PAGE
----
In 1878 Henry Ossian Flipper seemed destined for a long military career. Four years later, he was on trial at Fort Davis, Texas, for embezzlement of government funds and conduct unbecoming an officer and a gentleman. Found "not guilty" of the more serious charges of embezzlement, the nation's first black officer was court-martialed on the specious conduct charges. Thoroughly "humiliated, discouraged, and heartbroken," Flipper would soon embark upon a career which in time would bring him more honor and fame than if he had remained in the military. One hundred years later, his name was cleared and the 1882 records of the black soldier were changed to reflect an honorable discharge. The remarkable story of Henry Ossian Flipper, a young man born to slavery on the eve of the Civil War, and his struggle for recognition has left its mark on our nation's history.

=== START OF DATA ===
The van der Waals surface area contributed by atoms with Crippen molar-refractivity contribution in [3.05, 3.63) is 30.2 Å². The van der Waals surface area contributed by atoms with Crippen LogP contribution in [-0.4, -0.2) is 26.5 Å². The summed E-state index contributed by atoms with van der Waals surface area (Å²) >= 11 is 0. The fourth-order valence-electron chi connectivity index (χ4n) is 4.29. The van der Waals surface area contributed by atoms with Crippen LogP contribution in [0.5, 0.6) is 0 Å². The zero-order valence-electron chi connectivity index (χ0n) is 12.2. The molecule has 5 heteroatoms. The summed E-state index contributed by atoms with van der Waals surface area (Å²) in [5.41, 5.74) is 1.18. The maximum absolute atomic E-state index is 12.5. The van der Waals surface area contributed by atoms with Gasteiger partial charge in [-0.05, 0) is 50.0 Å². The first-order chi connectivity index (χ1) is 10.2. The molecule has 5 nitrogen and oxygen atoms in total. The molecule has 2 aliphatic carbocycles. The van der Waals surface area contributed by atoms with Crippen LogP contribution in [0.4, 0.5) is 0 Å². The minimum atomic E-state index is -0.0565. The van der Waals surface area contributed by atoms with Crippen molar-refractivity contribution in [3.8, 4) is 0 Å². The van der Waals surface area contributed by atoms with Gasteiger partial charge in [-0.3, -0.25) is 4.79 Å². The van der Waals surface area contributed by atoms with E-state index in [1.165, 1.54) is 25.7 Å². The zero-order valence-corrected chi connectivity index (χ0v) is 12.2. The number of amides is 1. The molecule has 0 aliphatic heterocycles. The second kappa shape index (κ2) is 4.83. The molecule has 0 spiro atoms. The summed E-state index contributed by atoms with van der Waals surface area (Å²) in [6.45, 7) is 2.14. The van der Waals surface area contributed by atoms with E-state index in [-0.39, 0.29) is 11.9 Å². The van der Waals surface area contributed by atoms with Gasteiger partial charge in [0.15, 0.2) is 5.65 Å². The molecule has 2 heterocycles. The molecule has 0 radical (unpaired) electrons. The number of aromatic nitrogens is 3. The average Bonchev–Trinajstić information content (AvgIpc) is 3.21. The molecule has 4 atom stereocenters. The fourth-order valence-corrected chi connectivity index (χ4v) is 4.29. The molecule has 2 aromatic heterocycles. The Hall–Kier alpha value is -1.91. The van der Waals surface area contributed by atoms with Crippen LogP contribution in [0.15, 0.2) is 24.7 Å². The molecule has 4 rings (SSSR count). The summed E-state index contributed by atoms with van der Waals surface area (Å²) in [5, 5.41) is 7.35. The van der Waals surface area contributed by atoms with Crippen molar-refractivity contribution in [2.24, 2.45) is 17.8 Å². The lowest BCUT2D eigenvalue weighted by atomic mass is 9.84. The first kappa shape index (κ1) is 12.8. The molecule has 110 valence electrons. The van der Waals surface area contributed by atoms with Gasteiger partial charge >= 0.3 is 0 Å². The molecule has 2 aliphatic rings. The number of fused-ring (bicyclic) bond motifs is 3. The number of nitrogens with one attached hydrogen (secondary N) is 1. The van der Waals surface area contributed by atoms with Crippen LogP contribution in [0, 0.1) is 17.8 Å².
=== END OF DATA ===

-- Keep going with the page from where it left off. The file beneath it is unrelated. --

Through extensive research of military documents, court records, appeals, and from Flipper's personal journals and published papers, "Henry Ossian Flipper: West Point's First Black Graduate" captures the sum and substance of a nation tom apart by political ambitions and extreme prejudices and reveals the uncertainty of acceptance and intolerance of blacks in America following Lincoln's 1863 Emancipation Proclamation. A long-time resident of Arizona, historian and author Jane Eppinga is a member of Western Writers of America, Southern Arizona Authors, and the National Federation of Press Women and serves on the board of directors of Arizona Press Women. She received the 1995 C. L Sonnichsen Award for Best Paper entitled "Henry O. Flipper in the Court of Private Land Claims" published in the "Journal of Arizona History." Her articles have also appeared in "Wild West" and "Persimmon Hill."